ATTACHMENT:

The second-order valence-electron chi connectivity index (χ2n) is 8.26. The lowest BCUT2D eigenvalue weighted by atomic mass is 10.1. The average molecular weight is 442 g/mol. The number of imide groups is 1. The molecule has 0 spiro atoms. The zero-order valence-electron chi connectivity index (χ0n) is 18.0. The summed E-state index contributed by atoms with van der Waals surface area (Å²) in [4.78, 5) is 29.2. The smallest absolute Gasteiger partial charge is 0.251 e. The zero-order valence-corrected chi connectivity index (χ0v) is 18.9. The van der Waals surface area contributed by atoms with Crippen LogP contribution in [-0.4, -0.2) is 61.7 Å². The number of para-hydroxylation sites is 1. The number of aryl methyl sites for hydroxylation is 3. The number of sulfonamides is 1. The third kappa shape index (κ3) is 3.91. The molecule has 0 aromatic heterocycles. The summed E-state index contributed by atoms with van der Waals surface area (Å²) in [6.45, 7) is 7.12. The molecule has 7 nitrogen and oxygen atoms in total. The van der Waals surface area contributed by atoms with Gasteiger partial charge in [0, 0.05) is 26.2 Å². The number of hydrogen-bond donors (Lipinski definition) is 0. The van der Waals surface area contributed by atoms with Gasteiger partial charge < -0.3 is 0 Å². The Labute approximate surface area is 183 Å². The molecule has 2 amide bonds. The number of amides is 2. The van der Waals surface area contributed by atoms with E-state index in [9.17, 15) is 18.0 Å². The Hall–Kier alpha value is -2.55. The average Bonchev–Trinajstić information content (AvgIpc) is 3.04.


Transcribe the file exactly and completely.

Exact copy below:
The second-order valence-electron chi connectivity index (χ2n) is 8.26. The lowest BCUT2D eigenvalue weighted by atomic mass is 10.1. The average molecular weight is 442 g/mol. The number of imide groups is 1. The molecule has 0 spiro atoms. The zero-order valence-electron chi connectivity index (χ0n) is 18.0. The summed E-state index contributed by atoms with van der Waals surface area (Å²) in [4.78, 5) is 29.2. The smallest absolute Gasteiger partial charge is 0.251 e. The zero-order valence-corrected chi connectivity index (χ0v) is 18.9. The van der Waals surface area contributed by atoms with Crippen LogP contribution in [-0.4, -0.2) is 61.7 Å². The number of para-hydroxylation sites is 1. The number of aryl methyl sites for hydroxylation is 3. The number of sulfonamides is 1. The third kappa shape index (κ3) is 3.91. The molecule has 0 aromatic heterocycles. The summed E-state index contributed by atoms with van der Waals surface area (Å²) in [6.45, 7) is 7.12. The molecule has 7 nitrogen and oxygen atoms in total. The van der Waals surface area contributed by atoms with Gasteiger partial charge in [0, 0.05) is 26.2 Å². The number of hydrogen-bond donors (Lipinski definition) is 0. The van der Waals surface area contributed by atoms with Gasteiger partial charge < -0.3 is 0 Å². The Labute approximate surface area is 183 Å². The molecule has 2 amide bonds. The number of amides is 2. The van der Waals surface area contributed by atoms with E-state index in [9.17, 15) is 18.0 Å². The Hall–Kier alpha value is -2.55. The average Bonchev–Trinajstić information content (AvgIpc) is 3.04.